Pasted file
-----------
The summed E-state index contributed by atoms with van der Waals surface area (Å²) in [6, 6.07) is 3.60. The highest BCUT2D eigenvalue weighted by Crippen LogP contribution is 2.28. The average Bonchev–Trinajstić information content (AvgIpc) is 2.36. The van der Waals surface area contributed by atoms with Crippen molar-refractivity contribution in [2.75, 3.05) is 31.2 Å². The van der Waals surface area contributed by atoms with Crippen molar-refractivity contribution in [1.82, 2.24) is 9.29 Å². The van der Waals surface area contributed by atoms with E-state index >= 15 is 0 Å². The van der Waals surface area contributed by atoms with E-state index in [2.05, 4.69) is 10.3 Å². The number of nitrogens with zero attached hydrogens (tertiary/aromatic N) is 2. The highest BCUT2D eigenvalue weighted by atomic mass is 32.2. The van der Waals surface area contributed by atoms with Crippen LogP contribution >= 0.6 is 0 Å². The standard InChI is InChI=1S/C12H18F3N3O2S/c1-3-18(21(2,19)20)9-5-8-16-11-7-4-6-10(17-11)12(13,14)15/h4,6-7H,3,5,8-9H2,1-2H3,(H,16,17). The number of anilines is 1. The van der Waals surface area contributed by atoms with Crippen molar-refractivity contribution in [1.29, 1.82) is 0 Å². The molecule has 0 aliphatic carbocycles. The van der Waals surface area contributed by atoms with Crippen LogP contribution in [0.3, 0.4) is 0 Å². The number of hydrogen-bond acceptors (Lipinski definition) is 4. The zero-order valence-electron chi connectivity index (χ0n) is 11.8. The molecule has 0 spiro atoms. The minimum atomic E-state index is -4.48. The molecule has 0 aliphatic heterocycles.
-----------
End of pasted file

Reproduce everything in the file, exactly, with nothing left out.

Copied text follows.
The summed E-state index contributed by atoms with van der Waals surface area (Å²) in [6, 6.07) is 3.60. The highest BCUT2D eigenvalue weighted by Crippen LogP contribution is 2.28. The average Bonchev–Trinajstić information content (AvgIpc) is 2.36. The van der Waals surface area contributed by atoms with Crippen molar-refractivity contribution in [2.75, 3.05) is 31.2 Å². The van der Waals surface area contributed by atoms with Crippen molar-refractivity contribution in [1.82, 2.24) is 9.29 Å². The van der Waals surface area contributed by atoms with E-state index >= 15 is 0 Å². The van der Waals surface area contributed by atoms with E-state index in [2.05, 4.69) is 10.3 Å². The number of nitrogens with zero attached hydrogens (tertiary/aromatic N) is 2. The highest BCUT2D eigenvalue weighted by atomic mass is 32.2. The van der Waals surface area contributed by atoms with Crippen LogP contribution >= 0.6 is 0 Å². The standard InChI is InChI=1S/C12H18F3N3O2S/c1-3-18(21(2,19)20)9-5-8-16-11-7-4-6-10(17-11)12(13,14)15/h4,6-7H,3,5,8-9H2,1-2H3,(H,16,17). The number of anilines is 1. The van der Waals surface area contributed by atoms with Crippen molar-refractivity contribution in [1.29, 1.82) is 0 Å². The molecule has 0 aliphatic carbocycles. The van der Waals surface area contributed by atoms with Crippen LogP contribution in [0.3, 0.4) is 0 Å². The number of hydrogen-bond acceptors (Lipinski definition) is 4. The zero-order valence-electron chi connectivity index (χ0n) is 11.8. The molecule has 0 spiro atoms. The minimum atomic E-state index is -4.48. The molecule has 0 aliphatic heterocycles.